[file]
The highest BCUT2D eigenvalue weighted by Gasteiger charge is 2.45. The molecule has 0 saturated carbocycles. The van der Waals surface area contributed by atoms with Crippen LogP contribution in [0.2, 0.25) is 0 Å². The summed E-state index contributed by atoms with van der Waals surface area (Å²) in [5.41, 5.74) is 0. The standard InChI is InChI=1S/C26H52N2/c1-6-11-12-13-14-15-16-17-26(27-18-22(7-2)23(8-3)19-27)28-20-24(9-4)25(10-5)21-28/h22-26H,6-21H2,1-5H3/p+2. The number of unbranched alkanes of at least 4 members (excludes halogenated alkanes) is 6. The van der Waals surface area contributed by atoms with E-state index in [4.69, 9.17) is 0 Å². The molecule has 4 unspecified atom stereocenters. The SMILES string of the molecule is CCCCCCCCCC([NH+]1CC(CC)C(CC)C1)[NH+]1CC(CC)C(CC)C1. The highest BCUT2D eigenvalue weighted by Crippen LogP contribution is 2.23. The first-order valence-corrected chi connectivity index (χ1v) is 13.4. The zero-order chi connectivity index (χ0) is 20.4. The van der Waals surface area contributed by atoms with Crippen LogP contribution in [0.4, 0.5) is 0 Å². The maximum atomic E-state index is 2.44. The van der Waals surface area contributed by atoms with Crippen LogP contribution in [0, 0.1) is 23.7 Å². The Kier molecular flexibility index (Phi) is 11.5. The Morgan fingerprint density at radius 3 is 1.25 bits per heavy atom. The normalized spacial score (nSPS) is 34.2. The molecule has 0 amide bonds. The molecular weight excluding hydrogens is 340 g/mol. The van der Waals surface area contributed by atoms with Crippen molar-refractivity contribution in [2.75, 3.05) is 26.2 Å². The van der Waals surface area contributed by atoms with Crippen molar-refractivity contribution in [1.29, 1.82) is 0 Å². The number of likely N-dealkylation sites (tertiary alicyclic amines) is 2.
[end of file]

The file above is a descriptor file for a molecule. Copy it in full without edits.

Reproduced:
The highest BCUT2D eigenvalue weighted by Gasteiger charge is 2.45. The molecule has 0 saturated carbocycles. The van der Waals surface area contributed by atoms with Crippen LogP contribution in [0.2, 0.25) is 0 Å². The summed E-state index contributed by atoms with van der Waals surface area (Å²) in [5.41, 5.74) is 0. The standard InChI is InChI=1S/C26H52N2/c1-6-11-12-13-14-15-16-17-26(27-18-22(7-2)23(8-3)19-27)28-20-24(9-4)25(10-5)21-28/h22-26H,6-21H2,1-5H3/p+2. The number of unbranched alkanes of at least 4 members (excludes halogenated alkanes) is 6. The van der Waals surface area contributed by atoms with E-state index in [4.69, 9.17) is 0 Å². The molecule has 4 unspecified atom stereocenters. The SMILES string of the molecule is CCCCCCCCCC([NH+]1CC(CC)C(CC)C1)[NH+]1CC(CC)C(CC)C1. The highest BCUT2D eigenvalue weighted by Crippen LogP contribution is 2.23. The first-order valence-corrected chi connectivity index (χ1v) is 13.4. The zero-order chi connectivity index (χ0) is 20.4. The van der Waals surface area contributed by atoms with Crippen LogP contribution in [0.4, 0.5) is 0 Å². The maximum atomic E-state index is 2.44. The van der Waals surface area contributed by atoms with Crippen LogP contribution in [0, 0.1) is 23.7 Å². The Kier molecular flexibility index (Phi) is 11.5. The Morgan fingerprint density at radius 3 is 1.25 bits per heavy atom. The normalized spacial score (nSPS) is 34.2. The molecule has 0 amide bonds. The molecular weight excluding hydrogens is 340 g/mol. The van der Waals surface area contributed by atoms with Crippen molar-refractivity contribution in [2.75, 3.05) is 26.2 Å². The van der Waals surface area contributed by atoms with Crippen molar-refractivity contribution in [1.29, 1.82) is 0 Å². The number of likely N-dealkylation sites (tertiary alicyclic amines) is 2.